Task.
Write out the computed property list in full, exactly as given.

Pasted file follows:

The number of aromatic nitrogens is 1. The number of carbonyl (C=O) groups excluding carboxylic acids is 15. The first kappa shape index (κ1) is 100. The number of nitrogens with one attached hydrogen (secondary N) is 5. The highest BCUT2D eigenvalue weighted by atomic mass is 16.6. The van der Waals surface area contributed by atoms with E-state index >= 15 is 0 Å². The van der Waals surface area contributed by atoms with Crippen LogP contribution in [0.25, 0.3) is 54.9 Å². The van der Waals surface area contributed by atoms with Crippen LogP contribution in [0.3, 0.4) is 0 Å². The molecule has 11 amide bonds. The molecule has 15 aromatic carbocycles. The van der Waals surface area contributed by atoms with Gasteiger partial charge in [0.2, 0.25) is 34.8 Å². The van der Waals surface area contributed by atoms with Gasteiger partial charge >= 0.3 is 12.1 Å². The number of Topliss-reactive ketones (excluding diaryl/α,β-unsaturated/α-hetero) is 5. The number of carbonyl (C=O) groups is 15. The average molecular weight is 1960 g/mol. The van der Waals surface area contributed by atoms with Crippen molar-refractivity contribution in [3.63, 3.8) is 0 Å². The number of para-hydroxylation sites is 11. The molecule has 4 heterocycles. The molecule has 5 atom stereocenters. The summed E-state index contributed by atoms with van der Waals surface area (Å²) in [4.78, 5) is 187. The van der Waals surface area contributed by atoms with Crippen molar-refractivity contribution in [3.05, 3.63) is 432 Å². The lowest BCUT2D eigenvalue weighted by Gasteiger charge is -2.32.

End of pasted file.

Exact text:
The number of aromatic nitrogens is 1. The number of carbonyl (C=O) groups excluding carboxylic acids is 15. The first kappa shape index (κ1) is 100. The number of nitrogens with one attached hydrogen (secondary N) is 5. The highest BCUT2D eigenvalue weighted by atomic mass is 16.6. The van der Waals surface area contributed by atoms with E-state index >= 15 is 0 Å². The van der Waals surface area contributed by atoms with Crippen LogP contribution in [0.25, 0.3) is 54.9 Å². The van der Waals surface area contributed by atoms with Crippen LogP contribution in [0.3, 0.4) is 0 Å². The molecule has 11 amide bonds. The molecule has 15 aromatic carbocycles. The van der Waals surface area contributed by atoms with Gasteiger partial charge in [0.2, 0.25) is 34.8 Å². The van der Waals surface area contributed by atoms with Gasteiger partial charge >= 0.3 is 12.1 Å². The number of Topliss-reactive ketones (excluding diaryl/α,β-unsaturated/α-hetero) is 5. The number of carbonyl (C=O) groups is 15. The average molecular weight is 1960 g/mol. The van der Waals surface area contributed by atoms with Crippen molar-refractivity contribution in [3.63, 3.8) is 0 Å². The number of para-hydroxylation sites is 11. The molecule has 4 heterocycles. The molecule has 5 atom stereocenters. The summed E-state index contributed by atoms with van der Waals surface area (Å²) in [4.78, 5) is 187. The van der Waals surface area contributed by atoms with Crippen molar-refractivity contribution in [3.05, 3.63) is 432 Å². The lowest BCUT2D eigenvalue weighted by Gasteiger charge is -2.32.